Martha MacLeish

Taking by the Middle, the title of my current body of work, is a phrase used by 19th century French painter Eugène Delacroix to differentiate between two means for constructing a drawing, ‘starting with a contour’ as compared to ‘taking by the middle’. For me, ‘Taking by the middle’ suggests an idea of plasticity, a capacity for shifting means and meaning, as opposed to the rigidity of a fast boundary. In this group of works, sculptural and pictorial elements come together and reverse positions. Strong linear edges and flat profiles make reference to pictorialism, while flat shapes are laminated to build three-dimensional forms.

In recent years, I have been working with sheets of polyvinyl chloride plastic as a primary construction material. Initially, I was making hollow structures with white plastic only, and introduced color as a secondary, modifying element through the application of paint. Presently, I also construct solid forms of laminated plastic. Building my forms in laminated layers creates color stripes, and allows color to contribute to the formation of a visual idea as an intrinsic part of the built structure itself.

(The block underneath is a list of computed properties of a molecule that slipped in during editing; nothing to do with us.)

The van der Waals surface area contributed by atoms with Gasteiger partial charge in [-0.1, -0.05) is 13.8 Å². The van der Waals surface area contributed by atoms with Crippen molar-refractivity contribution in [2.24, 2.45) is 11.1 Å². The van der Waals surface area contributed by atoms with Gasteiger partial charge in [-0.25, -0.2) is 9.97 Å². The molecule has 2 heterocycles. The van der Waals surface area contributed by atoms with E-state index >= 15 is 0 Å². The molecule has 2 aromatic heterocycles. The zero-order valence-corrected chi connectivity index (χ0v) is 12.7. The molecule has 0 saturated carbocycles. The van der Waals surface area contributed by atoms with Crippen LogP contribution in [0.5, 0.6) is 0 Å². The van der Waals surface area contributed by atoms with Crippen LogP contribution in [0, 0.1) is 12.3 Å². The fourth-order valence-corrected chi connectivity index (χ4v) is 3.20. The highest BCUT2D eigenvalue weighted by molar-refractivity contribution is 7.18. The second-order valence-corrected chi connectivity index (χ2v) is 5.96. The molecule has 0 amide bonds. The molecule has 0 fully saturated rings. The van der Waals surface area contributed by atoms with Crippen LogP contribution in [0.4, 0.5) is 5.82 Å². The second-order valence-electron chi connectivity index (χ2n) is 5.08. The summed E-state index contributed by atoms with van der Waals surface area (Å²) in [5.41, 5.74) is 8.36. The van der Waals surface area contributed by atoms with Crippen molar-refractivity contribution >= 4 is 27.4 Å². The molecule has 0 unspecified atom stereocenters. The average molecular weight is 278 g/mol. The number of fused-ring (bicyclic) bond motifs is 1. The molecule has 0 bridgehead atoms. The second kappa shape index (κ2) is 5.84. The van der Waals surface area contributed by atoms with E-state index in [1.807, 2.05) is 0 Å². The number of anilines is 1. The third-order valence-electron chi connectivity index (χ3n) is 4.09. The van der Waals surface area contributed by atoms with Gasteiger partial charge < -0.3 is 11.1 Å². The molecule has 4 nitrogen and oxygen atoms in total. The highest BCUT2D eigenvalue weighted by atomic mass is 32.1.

I am interested in isolating the spatial quirks and ambiguities that I find so compelling in painting, and understanding how these can be experienced as forms that inhabit our space. I am also interested in how the strong, localized color of the plastics I use can be made to behave more lithely through optical mixture of stripes and through the overlay of transparent shadows as the forms bend in space. When encountering my work, the viewer will be encouraged to “take by the middle” the form in front of them – to not first define what they are seeing, but instead come to know it through their visual experience.